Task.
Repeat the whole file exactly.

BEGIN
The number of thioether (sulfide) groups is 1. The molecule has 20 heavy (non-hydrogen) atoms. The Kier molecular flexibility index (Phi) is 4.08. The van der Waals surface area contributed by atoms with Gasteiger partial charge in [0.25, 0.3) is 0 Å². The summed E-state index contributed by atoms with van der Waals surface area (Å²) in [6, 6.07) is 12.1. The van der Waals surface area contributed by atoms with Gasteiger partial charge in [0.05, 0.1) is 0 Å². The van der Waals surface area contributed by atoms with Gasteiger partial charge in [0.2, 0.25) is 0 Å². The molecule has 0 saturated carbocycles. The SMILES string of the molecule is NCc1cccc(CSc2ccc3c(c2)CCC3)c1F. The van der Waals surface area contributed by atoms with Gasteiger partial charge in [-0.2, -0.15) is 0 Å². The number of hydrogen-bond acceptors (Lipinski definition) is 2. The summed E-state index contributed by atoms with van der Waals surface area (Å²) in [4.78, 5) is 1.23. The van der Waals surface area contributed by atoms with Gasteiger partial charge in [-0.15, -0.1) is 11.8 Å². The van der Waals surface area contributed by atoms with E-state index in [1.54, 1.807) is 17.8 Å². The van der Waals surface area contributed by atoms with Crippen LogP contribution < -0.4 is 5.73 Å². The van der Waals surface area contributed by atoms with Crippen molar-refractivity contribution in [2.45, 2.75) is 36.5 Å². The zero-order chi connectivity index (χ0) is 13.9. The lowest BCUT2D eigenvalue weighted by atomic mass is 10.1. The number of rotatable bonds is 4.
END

The number of thioether (sulfide) groups is 1. The molecule has 20 heavy (non-hydrogen) atoms. The Kier molecular flexibility index (Phi) is 4.08. The van der Waals surface area contributed by atoms with Gasteiger partial charge in [0.25, 0.3) is 0 Å². The summed E-state index contributed by atoms with van der Waals surface area (Å²) in [6, 6.07) is 12.1. The van der Waals surface area contributed by atoms with Gasteiger partial charge in [0.05, 0.1) is 0 Å². The van der Waals surface area contributed by atoms with Gasteiger partial charge in [0.2, 0.25) is 0 Å². The molecule has 0 saturated carbocycles. The SMILES string of the molecule is NCc1cccc(CSc2ccc3c(c2)CCC3)c1F. The van der Waals surface area contributed by atoms with Gasteiger partial charge in [-0.2, -0.15) is 0 Å². The number of hydrogen-bond acceptors (Lipinski definition) is 2. The summed E-state index contributed by atoms with van der Waals surface area (Å²) in [4.78, 5) is 1.23. The van der Waals surface area contributed by atoms with Gasteiger partial charge in [-0.15, -0.1) is 11.8 Å². The van der Waals surface area contributed by atoms with E-state index in [1.54, 1.807) is 17.8 Å². The van der Waals surface area contributed by atoms with Crippen LogP contribution < -0.4 is 5.73 Å². The van der Waals surface area contributed by atoms with Crippen molar-refractivity contribution in [2.45, 2.75) is 36.5 Å². The zero-order chi connectivity index (χ0) is 13.9. The lowest BCUT2D eigenvalue weighted by atomic mass is 10.1. The number of rotatable bonds is 4.